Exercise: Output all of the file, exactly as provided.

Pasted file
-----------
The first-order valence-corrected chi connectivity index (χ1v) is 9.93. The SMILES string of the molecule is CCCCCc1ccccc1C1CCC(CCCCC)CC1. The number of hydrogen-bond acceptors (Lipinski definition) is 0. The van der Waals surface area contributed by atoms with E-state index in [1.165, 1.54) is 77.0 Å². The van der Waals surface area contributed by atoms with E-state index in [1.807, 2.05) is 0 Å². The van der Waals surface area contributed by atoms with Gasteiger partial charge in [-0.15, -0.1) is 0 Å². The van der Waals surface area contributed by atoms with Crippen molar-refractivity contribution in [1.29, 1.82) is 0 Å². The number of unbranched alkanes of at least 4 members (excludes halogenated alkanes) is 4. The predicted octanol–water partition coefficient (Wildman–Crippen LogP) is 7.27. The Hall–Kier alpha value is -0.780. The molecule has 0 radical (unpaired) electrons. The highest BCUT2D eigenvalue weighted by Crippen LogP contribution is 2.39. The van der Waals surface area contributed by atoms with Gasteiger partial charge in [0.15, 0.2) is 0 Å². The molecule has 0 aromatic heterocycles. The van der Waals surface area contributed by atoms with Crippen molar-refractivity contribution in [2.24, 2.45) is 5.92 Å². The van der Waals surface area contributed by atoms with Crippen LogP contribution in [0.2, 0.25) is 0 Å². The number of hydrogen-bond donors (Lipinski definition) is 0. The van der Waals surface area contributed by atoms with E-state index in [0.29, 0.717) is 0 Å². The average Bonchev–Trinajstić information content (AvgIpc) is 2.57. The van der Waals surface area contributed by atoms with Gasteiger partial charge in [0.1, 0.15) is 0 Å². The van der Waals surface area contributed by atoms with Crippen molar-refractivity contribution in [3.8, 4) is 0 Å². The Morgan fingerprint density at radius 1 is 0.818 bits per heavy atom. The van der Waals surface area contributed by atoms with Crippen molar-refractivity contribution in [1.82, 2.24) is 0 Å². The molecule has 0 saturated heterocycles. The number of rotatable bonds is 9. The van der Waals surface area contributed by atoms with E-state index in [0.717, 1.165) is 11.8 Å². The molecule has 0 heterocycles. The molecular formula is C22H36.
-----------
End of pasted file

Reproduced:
The first-order valence-corrected chi connectivity index (χ1v) is 9.93. The SMILES string of the molecule is CCCCCc1ccccc1C1CCC(CCCCC)CC1. The number of hydrogen-bond acceptors (Lipinski definition) is 0. The van der Waals surface area contributed by atoms with E-state index in [1.165, 1.54) is 77.0 Å². The van der Waals surface area contributed by atoms with E-state index in [1.807, 2.05) is 0 Å². The van der Waals surface area contributed by atoms with Gasteiger partial charge in [-0.15, -0.1) is 0 Å². The van der Waals surface area contributed by atoms with Crippen molar-refractivity contribution in [1.29, 1.82) is 0 Å². The number of unbranched alkanes of at least 4 members (excludes halogenated alkanes) is 4. The predicted octanol–water partition coefficient (Wildman–Crippen LogP) is 7.27. The Hall–Kier alpha value is -0.780. The molecule has 0 radical (unpaired) electrons. The highest BCUT2D eigenvalue weighted by Crippen LogP contribution is 2.39. The van der Waals surface area contributed by atoms with Gasteiger partial charge in [0.15, 0.2) is 0 Å². The molecule has 0 aromatic heterocycles. The van der Waals surface area contributed by atoms with Crippen molar-refractivity contribution in [2.24, 2.45) is 5.92 Å². The van der Waals surface area contributed by atoms with Crippen LogP contribution in [0.2, 0.25) is 0 Å². The number of hydrogen-bond donors (Lipinski definition) is 0. The van der Waals surface area contributed by atoms with E-state index in [0.29, 0.717) is 0 Å². The average Bonchev–Trinajstić information content (AvgIpc) is 2.57. The van der Waals surface area contributed by atoms with Gasteiger partial charge in [0.1, 0.15) is 0 Å². The van der Waals surface area contributed by atoms with Crippen molar-refractivity contribution in [3.8, 4) is 0 Å². The Morgan fingerprint density at radius 1 is 0.818 bits per heavy atom. The van der Waals surface area contributed by atoms with Crippen molar-refractivity contribution in [1.82, 2.24) is 0 Å². The molecule has 0 saturated heterocycles. The number of rotatable bonds is 9. The van der Waals surface area contributed by atoms with E-state index in [0.717, 1.165) is 11.8 Å². The molecule has 0 heterocycles. The molecular formula is C22H36.